Statistician– A statistician is someone who works with theoretical or applied statistics. The profession exists in both the private and public sectors. It is common to combine statistical knowledge with expertise in other subjects. Some of the responsibilities of statisticians include:
- Apply statistical theories and methods to solve practical problems of various industries.
- Determine methods for finding and collecting data.
- Design surveys or experiments to collect data
- Analyze and interpret data and create reports based on the analysis.
Actuary– Actuaries are some of the highest paid professionals in the insurance industry. An actuary is a business professional who analyzes the financial consequences of risk. Actuaries use mathematics, statistics, and financial theory to study uncertain future events, especially those of concern to insurance and pension programs.
They quantify the financial impact of risk, price insurance products based on statistical analysis, and help establish adequate reserves so companies remain solvent.
On a day-to-day basis, they often use excel or other software to analyze big data, or work with senior level staff to establish a risk averse business strategy.
Bioinformaticians – A field that develops methods and software tools for understanding biological data. As an interdisciplinary field of science, bioinformatics combines computer science, statistics, mathematics, and engineering to analyze and interpret biological data.
Bioinformaticians use computational tools to gather and analyze data in fields such as population, biology, genetics, and pharmaceutical development. It is an interdisciplinary approach using data collection and modeling to analyze biological data. Bioinformaticians create mathematical models, develop dynamic simulations, and perform pattern analyses of biological systems. They are also known as biostatisticians, biometricians, and computational biologists. Careers related to bioinformaticians include biochemists, biophysicists, and medical scientists.
Bioinformaticians work within different medical science and health fields, including biology, genetics, proteomics, and pharmaceuticals. Some professionals come from a biomedical research background while others specialize in computational tools.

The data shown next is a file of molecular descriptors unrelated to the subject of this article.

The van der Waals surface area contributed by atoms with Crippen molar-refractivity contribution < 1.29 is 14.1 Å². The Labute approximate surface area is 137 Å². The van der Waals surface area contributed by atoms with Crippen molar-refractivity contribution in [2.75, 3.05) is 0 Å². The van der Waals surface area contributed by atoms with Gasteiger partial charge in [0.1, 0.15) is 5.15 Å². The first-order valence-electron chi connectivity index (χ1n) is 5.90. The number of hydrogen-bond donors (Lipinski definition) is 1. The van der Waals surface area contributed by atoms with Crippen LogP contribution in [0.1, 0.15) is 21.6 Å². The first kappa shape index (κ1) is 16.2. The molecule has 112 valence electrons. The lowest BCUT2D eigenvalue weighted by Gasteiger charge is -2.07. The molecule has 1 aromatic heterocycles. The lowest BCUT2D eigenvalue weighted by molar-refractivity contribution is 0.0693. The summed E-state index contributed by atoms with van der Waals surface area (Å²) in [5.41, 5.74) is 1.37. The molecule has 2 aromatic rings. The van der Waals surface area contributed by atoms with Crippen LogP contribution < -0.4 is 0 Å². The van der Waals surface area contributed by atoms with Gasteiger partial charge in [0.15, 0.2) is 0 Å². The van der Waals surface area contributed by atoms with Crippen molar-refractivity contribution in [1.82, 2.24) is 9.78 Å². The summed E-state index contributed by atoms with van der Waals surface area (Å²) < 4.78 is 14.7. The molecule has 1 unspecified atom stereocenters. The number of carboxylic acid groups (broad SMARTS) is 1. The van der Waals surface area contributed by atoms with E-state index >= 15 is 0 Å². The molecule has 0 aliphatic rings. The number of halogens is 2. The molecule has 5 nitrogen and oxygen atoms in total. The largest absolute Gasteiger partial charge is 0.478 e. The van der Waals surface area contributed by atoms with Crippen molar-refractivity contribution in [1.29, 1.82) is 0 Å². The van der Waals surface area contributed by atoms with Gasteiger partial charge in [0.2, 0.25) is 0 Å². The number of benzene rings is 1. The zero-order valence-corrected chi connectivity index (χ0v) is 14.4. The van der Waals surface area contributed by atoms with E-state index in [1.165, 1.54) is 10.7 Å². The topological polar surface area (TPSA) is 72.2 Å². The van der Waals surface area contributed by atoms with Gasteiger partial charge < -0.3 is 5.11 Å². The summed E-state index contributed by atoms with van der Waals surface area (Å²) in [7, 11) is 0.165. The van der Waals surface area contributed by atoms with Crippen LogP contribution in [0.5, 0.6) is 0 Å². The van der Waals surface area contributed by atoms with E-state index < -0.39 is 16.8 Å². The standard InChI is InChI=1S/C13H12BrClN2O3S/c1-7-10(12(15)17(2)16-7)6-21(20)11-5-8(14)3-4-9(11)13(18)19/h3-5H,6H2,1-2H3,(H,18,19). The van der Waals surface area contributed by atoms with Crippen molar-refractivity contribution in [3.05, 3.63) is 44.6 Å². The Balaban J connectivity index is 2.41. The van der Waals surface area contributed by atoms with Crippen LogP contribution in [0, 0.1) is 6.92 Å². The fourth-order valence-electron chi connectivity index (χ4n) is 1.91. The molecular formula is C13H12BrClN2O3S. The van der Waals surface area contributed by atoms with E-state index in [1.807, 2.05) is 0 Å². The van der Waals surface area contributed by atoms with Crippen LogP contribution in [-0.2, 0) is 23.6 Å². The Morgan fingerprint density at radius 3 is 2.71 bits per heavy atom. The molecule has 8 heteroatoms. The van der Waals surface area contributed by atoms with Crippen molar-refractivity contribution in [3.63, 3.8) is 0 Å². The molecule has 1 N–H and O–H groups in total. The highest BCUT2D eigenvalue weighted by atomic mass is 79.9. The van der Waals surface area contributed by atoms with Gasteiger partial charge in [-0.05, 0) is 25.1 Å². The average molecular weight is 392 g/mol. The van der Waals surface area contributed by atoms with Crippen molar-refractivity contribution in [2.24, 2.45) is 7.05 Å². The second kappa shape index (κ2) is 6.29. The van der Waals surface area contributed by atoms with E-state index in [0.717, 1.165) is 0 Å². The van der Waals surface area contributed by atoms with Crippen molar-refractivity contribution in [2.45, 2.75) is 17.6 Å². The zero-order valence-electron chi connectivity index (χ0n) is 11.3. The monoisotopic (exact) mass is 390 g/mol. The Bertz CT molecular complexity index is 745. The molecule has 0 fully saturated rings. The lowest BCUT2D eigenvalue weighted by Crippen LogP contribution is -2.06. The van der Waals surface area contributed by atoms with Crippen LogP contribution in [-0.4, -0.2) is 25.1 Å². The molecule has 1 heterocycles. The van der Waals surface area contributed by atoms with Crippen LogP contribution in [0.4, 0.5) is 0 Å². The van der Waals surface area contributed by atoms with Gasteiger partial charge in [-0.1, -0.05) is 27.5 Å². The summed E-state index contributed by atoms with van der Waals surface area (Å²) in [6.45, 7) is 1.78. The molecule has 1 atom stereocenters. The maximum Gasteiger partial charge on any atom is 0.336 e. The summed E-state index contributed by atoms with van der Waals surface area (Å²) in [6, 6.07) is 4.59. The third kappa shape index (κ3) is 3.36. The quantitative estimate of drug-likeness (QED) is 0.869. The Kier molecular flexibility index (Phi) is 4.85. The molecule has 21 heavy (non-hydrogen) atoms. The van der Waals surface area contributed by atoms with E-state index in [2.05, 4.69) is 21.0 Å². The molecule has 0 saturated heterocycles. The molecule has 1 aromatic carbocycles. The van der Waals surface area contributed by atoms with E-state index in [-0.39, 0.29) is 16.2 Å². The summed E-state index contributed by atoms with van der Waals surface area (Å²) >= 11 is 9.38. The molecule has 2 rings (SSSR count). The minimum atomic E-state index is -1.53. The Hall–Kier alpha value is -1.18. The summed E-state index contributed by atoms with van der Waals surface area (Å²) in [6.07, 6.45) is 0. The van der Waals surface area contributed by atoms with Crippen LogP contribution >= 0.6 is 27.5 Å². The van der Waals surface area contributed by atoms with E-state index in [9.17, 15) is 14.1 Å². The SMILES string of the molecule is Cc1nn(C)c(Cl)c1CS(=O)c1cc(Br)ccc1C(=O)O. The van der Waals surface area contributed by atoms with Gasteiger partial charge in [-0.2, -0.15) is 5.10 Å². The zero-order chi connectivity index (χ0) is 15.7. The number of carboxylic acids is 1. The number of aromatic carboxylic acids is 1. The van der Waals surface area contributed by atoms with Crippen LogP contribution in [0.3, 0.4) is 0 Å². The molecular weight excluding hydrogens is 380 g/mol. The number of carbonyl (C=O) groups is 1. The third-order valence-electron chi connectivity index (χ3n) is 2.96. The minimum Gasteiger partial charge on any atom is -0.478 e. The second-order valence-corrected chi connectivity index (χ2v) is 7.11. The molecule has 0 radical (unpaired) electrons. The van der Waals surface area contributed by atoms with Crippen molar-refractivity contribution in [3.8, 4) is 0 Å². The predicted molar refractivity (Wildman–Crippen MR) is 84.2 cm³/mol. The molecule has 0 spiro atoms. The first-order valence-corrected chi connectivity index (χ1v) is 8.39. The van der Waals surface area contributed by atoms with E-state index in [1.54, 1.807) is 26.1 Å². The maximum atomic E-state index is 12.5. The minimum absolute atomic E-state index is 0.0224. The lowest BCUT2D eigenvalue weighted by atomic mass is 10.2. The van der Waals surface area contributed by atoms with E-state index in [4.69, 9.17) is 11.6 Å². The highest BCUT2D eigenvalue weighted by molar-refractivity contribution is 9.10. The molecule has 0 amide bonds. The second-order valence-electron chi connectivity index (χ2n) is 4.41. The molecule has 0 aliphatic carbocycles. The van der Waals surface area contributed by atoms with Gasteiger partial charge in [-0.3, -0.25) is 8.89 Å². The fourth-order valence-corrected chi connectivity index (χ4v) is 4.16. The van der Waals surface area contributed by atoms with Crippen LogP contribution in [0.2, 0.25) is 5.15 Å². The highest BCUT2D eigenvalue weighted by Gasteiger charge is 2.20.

Financial Engineering– Financial engineering draws on tools from applied mathematics, computer science, statistics and economic theory. In broadest definition, anyone who uses technical tools in finance could be called a financial engineer, for example any computer programmer in a bank or any statistician in a government economic bureau.
- They are generally responsible for building the financial tools and creation of model design, data preparation, model development, implementation, documentation, and on-going monitoring & refinement of existing models.
- The financial engineer uses different computer programming languages, mathematics, and statistical methods for designing financial models.
- These engineers generally design software applications that can predict any movements in price, forecast losses, perform competitor analysis and incorporate the macroeconomic factors to portfolio, understand Pricing sensitivity to the customers etc.
- They also conduct advanced statistical analyses to identify suspicious activity patterns, industry risks, or any complex, critical issues concerning the trends associated with money laundering or other financial crimes, assist simulation and analysis for model development or ad-hoc analysis.
Social Statistics – Social statistics is the use of statistical measurement systems to study human behavior in a social environment. This can be accomplished through polling a group of people, evaluating a subset of data obtained about a group of people, or by observation and statistical analysis of a set of data that relates to people and their behaviors. See more in wikipedia
Operations Research– A discipline that deals with the application of advanced analytical methods to help make better decisions. Employing techniques from other mathematical sciences, such as mathematical modeling, statistical analysis, and mathematical optimization, operations research arrives at optimal or near-optimal solutions to complex decision-making problems.
Because of its emphasis on human-technology interaction and because of its focus on practical applications, operations research has overlap with other disciplines, notably industrial engineering and operations management, and draws on psychology and organization science. Operations research is often concerned with determining the maximum (of profit, performance, or yield) or minimum (of loss, risk, or cost) of some real-world objective. Originating in military efforts before World War II, its techniques have grown to concern problems in a variety of industries.
Epidemiologists are public health professionals who investigate patterns and causes of disease and injury in humans. They seek to reduce the risk and occurrence of negative health outcomes through research, community education, and health policy.
Field epidemiologists are scientists who study the spread of infectious diseases with the goals of containing the current outbreak and preventing future recurrences. They conduct and interpret analyses, develop appropriate statistical models, manipulate complex databases, and track and evaluate patterns of care and outcomes.